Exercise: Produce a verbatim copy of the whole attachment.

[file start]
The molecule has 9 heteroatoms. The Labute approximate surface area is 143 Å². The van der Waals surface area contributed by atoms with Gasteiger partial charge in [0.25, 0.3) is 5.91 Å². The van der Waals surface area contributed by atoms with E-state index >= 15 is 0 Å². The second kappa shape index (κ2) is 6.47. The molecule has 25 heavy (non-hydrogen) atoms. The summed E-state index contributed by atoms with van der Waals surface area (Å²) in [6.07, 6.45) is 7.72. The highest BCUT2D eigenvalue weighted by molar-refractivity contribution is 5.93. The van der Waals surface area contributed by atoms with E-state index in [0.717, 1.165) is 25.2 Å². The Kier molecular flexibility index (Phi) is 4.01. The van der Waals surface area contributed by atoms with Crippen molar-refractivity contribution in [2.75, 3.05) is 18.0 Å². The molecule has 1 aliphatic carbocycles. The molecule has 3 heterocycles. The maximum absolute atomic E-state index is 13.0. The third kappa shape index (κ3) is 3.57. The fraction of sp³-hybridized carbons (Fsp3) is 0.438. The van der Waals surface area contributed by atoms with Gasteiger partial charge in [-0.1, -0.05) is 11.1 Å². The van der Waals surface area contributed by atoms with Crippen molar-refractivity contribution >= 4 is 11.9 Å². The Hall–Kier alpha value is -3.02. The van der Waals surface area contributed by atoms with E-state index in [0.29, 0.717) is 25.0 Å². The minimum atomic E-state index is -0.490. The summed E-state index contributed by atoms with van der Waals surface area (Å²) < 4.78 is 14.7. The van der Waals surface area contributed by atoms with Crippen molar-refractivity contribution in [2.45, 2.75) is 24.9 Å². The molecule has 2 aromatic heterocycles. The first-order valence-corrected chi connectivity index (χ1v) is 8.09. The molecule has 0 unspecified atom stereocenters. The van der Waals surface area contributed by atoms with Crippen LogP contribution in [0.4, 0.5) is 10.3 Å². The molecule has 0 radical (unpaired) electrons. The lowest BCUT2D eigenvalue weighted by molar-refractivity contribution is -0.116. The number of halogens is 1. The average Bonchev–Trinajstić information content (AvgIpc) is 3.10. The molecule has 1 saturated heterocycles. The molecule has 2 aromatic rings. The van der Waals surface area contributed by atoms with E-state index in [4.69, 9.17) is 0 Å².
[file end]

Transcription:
The molecule has 9 heteroatoms. The Labute approximate surface area is 143 Å². The van der Waals surface area contributed by atoms with Gasteiger partial charge in [0.25, 0.3) is 5.91 Å². The van der Waals surface area contributed by atoms with E-state index >= 15 is 0 Å². The second kappa shape index (κ2) is 6.47. The molecule has 25 heavy (non-hydrogen) atoms. The summed E-state index contributed by atoms with van der Waals surface area (Å²) in [6.07, 6.45) is 7.72. The highest BCUT2D eigenvalue weighted by molar-refractivity contribution is 5.93. The van der Waals surface area contributed by atoms with E-state index in [0.717, 1.165) is 25.2 Å². The Kier molecular flexibility index (Phi) is 4.01. The van der Waals surface area contributed by atoms with Crippen molar-refractivity contribution in [2.75, 3.05) is 18.0 Å². The molecule has 1 aliphatic carbocycles. The molecule has 3 heterocycles. The maximum absolute atomic E-state index is 13.0. The third kappa shape index (κ3) is 3.57. The fraction of sp³-hybridized carbons (Fsp3) is 0.438. The van der Waals surface area contributed by atoms with Gasteiger partial charge in [-0.1, -0.05) is 11.1 Å². The van der Waals surface area contributed by atoms with Crippen molar-refractivity contribution >= 4 is 11.9 Å². The Hall–Kier alpha value is -3.02. The van der Waals surface area contributed by atoms with E-state index in [0.29, 0.717) is 25.0 Å². The minimum atomic E-state index is -0.490. The summed E-state index contributed by atoms with van der Waals surface area (Å²) < 4.78 is 14.7. The van der Waals surface area contributed by atoms with Crippen molar-refractivity contribution in [2.45, 2.75) is 24.9 Å². The molecule has 2 aromatic heterocycles. The first-order valence-corrected chi connectivity index (χ1v) is 8.09. The molecule has 0 unspecified atom stereocenters. The van der Waals surface area contributed by atoms with Crippen LogP contribution in [0.4, 0.5) is 10.3 Å². The molecule has 0 radical (unpaired) electrons. The lowest BCUT2D eigenvalue weighted by molar-refractivity contribution is -0.116. The number of halogens is 1. The average Bonchev–Trinajstić information content (AvgIpc) is 3.10. The molecule has 1 saturated heterocycles. The molecule has 2 aromatic rings. The van der Waals surface area contributed by atoms with E-state index in [4.69, 9.17) is 0 Å².